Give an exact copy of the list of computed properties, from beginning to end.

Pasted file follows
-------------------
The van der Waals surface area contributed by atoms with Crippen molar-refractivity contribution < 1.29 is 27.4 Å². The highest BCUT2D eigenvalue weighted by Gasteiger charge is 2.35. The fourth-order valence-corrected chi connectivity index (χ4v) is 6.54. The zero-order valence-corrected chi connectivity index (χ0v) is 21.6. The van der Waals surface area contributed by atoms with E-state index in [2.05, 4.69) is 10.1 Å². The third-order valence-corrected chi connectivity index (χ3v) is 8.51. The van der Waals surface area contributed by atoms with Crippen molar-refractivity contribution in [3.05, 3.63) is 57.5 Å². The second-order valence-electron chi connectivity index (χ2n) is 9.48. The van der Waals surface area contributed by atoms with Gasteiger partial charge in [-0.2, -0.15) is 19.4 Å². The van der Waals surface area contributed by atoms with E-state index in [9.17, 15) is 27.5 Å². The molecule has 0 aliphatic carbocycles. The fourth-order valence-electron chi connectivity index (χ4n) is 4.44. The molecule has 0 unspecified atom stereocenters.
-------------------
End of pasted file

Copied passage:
The van der Waals surface area contributed by atoms with Crippen molar-refractivity contribution < 1.29 is 27.4 Å². The highest BCUT2D eigenvalue weighted by Gasteiger charge is 2.35. The fourth-order valence-corrected chi connectivity index (χ4v) is 6.54. The zero-order valence-corrected chi connectivity index (χ0v) is 21.6. The van der Waals surface area contributed by atoms with E-state index in [2.05, 4.69) is 10.1 Å². The third-order valence-corrected chi connectivity index (χ3v) is 8.51. The van der Waals surface area contributed by atoms with Crippen molar-refractivity contribution in [3.05, 3.63) is 57.5 Å². The second-order valence-electron chi connectivity index (χ2n) is 9.48. The van der Waals surface area contributed by atoms with Gasteiger partial charge in [-0.2, -0.15) is 19.4 Å². The van der Waals surface area contributed by atoms with E-state index in [9.17, 15) is 27.5 Å². The molecule has 0 aliphatic carbocycles. The fourth-order valence-electron chi connectivity index (χ4n) is 4.44. The molecule has 0 unspecified atom stereocenters.